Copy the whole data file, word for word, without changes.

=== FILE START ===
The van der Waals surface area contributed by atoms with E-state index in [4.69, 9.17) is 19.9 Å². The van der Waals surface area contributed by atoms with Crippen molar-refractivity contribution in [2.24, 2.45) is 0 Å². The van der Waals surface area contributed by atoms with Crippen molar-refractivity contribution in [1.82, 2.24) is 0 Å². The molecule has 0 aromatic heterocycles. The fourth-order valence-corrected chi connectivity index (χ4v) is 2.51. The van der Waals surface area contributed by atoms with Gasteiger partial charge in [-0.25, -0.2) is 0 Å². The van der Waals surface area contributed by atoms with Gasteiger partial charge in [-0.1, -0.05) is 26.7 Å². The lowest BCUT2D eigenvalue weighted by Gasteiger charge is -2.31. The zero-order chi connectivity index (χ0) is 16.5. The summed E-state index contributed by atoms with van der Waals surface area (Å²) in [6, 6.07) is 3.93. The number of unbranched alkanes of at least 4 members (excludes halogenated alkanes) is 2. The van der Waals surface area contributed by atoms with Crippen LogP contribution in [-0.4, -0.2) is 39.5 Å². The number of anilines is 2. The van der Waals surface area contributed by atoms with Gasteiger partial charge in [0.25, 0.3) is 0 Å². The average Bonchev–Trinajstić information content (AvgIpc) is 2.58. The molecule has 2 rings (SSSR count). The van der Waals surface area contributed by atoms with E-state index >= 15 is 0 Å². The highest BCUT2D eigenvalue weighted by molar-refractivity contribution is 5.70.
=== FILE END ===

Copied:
The van der Waals surface area contributed by atoms with E-state index in [4.69, 9.17) is 19.9 Å². The van der Waals surface area contributed by atoms with Crippen molar-refractivity contribution in [2.24, 2.45) is 0 Å². The van der Waals surface area contributed by atoms with Crippen molar-refractivity contribution in [1.82, 2.24) is 0 Å². The molecule has 0 aromatic heterocycles. The fourth-order valence-corrected chi connectivity index (χ4v) is 2.51. The van der Waals surface area contributed by atoms with Gasteiger partial charge in [-0.25, -0.2) is 0 Å². The van der Waals surface area contributed by atoms with Gasteiger partial charge in [-0.1, -0.05) is 26.7 Å². The lowest BCUT2D eigenvalue weighted by Gasteiger charge is -2.31. The zero-order chi connectivity index (χ0) is 16.5. The summed E-state index contributed by atoms with van der Waals surface area (Å²) in [6, 6.07) is 3.93. The number of unbranched alkanes of at least 4 members (excludes halogenated alkanes) is 2. The van der Waals surface area contributed by atoms with Crippen LogP contribution in [-0.4, -0.2) is 39.5 Å². The number of anilines is 2. The van der Waals surface area contributed by atoms with Gasteiger partial charge in [0.25, 0.3) is 0 Å². The average Bonchev–Trinajstić information content (AvgIpc) is 2.58. The molecule has 2 rings (SSSR count). The van der Waals surface area contributed by atoms with E-state index >= 15 is 0 Å². The highest BCUT2D eigenvalue weighted by molar-refractivity contribution is 5.70.